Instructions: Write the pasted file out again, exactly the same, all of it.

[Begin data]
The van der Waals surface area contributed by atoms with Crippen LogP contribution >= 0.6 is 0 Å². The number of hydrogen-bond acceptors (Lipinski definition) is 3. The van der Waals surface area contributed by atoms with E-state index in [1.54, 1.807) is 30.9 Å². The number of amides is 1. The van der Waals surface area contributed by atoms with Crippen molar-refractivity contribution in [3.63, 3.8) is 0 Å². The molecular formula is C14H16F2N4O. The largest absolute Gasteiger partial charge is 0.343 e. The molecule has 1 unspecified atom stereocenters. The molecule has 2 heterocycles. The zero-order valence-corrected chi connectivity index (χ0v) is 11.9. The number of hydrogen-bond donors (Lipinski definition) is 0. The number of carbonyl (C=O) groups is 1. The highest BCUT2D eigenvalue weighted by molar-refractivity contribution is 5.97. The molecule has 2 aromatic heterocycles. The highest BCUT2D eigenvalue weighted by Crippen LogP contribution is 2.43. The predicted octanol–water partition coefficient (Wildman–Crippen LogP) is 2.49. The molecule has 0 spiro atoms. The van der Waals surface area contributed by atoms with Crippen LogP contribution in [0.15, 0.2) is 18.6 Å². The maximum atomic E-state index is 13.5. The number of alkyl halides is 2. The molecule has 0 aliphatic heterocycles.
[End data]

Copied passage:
The van der Waals surface area contributed by atoms with Crippen LogP contribution >= 0.6 is 0 Å². The number of hydrogen-bond acceptors (Lipinski definition) is 3. The van der Waals surface area contributed by atoms with E-state index in [1.54, 1.807) is 30.9 Å². The number of amides is 1. The van der Waals surface area contributed by atoms with Crippen molar-refractivity contribution in [3.63, 3.8) is 0 Å². The molecular formula is C14H16F2N4O. The largest absolute Gasteiger partial charge is 0.343 e. The molecule has 1 unspecified atom stereocenters. The molecule has 2 heterocycles. The zero-order valence-corrected chi connectivity index (χ0v) is 11.9. The number of hydrogen-bond donors (Lipinski definition) is 0. The number of carbonyl (C=O) groups is 1. The highest BCUT2D eigenvalue weighted by molar-refractivity contribution is 5.97. The molecule has 2 aromatic heterocycles. The highest BCUT2D eigenvalue weighted by Crippen LogP contribution is 2.43. The predicted octanol–water partition coefficient (Wildman–Crippen LogP) is 2.49. The molecule has 0 spiro atoms. The van der Waals surface area contributed by atoms with Crippen LogP contribution in [0.15, 0.2) is 18.6 Å². The maximum atomic E-state index is 13.5. The number of alkyl halides is 2. The molecule has 0 aliphatic heterocycles.